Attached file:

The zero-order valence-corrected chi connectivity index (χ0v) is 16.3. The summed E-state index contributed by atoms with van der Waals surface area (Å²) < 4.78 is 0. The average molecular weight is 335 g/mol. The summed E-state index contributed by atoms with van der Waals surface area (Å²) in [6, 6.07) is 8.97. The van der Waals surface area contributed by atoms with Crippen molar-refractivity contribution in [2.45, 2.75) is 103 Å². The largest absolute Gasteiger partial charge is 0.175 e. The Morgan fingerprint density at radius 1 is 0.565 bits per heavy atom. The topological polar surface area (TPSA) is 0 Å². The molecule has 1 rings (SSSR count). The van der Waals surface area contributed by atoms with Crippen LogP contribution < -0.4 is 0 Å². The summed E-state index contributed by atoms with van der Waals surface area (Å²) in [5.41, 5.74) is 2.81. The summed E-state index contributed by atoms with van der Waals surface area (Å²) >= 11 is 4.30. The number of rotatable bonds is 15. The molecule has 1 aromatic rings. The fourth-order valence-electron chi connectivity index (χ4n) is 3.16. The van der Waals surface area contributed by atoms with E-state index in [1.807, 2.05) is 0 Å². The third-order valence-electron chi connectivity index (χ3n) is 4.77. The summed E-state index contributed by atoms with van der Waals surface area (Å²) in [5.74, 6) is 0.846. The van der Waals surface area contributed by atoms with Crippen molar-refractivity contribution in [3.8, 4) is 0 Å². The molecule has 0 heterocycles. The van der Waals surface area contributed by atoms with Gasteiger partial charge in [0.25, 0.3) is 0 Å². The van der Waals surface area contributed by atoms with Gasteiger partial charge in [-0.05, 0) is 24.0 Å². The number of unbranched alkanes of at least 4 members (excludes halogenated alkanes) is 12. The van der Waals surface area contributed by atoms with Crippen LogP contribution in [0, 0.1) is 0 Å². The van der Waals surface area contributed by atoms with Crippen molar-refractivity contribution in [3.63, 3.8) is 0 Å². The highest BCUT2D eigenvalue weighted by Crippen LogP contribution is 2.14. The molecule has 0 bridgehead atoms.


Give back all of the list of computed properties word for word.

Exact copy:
The zero-order valence-corrected chi connectivity index (χ0v) is 16.3. The summed E-state index contributed by atoms with van der Waals surface area (Å²) < 4.78 is 0. The average molecular weight is 335 g/mol. The summed E-state index contributed by atoms with van der Waals surface area (Å²) in [6, 6.07) is 8.97. The van der Waals surface area contributed by atoms with Crippen molar-refractivity contribution in [2.45, 2.75) is 103 Å². The largest absolute Gasteiger partial charge is 0.175 e. The Morgan fingerprint density at radius 1 is 0.565 bits per heavy atom. The topological polar surface area (TPSA) is 0 Å². The molecule has 1 rings (SSSR count). The van der Waals surface area contributed by atoms with Crippen LogP contribution < -0.4 is 0 Å². The summed E-state index contributed by atoms with van der Waals surface area (Å²) in [5.41, 5.74) is 2.81. The summed E-state index contributed by atoms with van der Waals surface area (Å²) >= 11 is 4.30. The number of rotatable bonds is 15. The molecule has 1 aromatic rings. The fourth-order valence-electron chi connectivity index (χ4n) is 3.16. The van der Waals surface area contributed by atoms with E-state index in [1.807, 2.05) is 0 Å². The third-order valence-electron chi connectivity index (χ3n) is 4.77. The summed E-state index contributed by atoms with van der Waals surface area (Å²) in [5.74, 6) is 0.846. The van der Waals surface area contributed by atoms with Crippen molar-refractivity contribution in [3.8, 4) is 0 Å². The molecule has 0 heterocycles. The van der Waals surface area contributed by atoms with Gasteiger partial charge in [0.25, 0.3) is 0 Å². The van der Waals surface area contributed by atoms with Gasteiger partial charge in [-0.05, 0) is 24.0 Å². The number of unbranched alkanes of at least 4 members (excludes halogenated alkanes) is 12. The van der Waals surface area contributed by atoms with Crippen LogP contribution in [0, 0.1) is 0 Å². The van der Waals surface area contributed by atoms with Crippen molar-refractivity contribution in [3.63, 3.8) is 0 Å². The highest BCUT2D eigenvalue weighted by Crippen LogP contribution is 2.14. The molecule has 0 bridgehead atoms.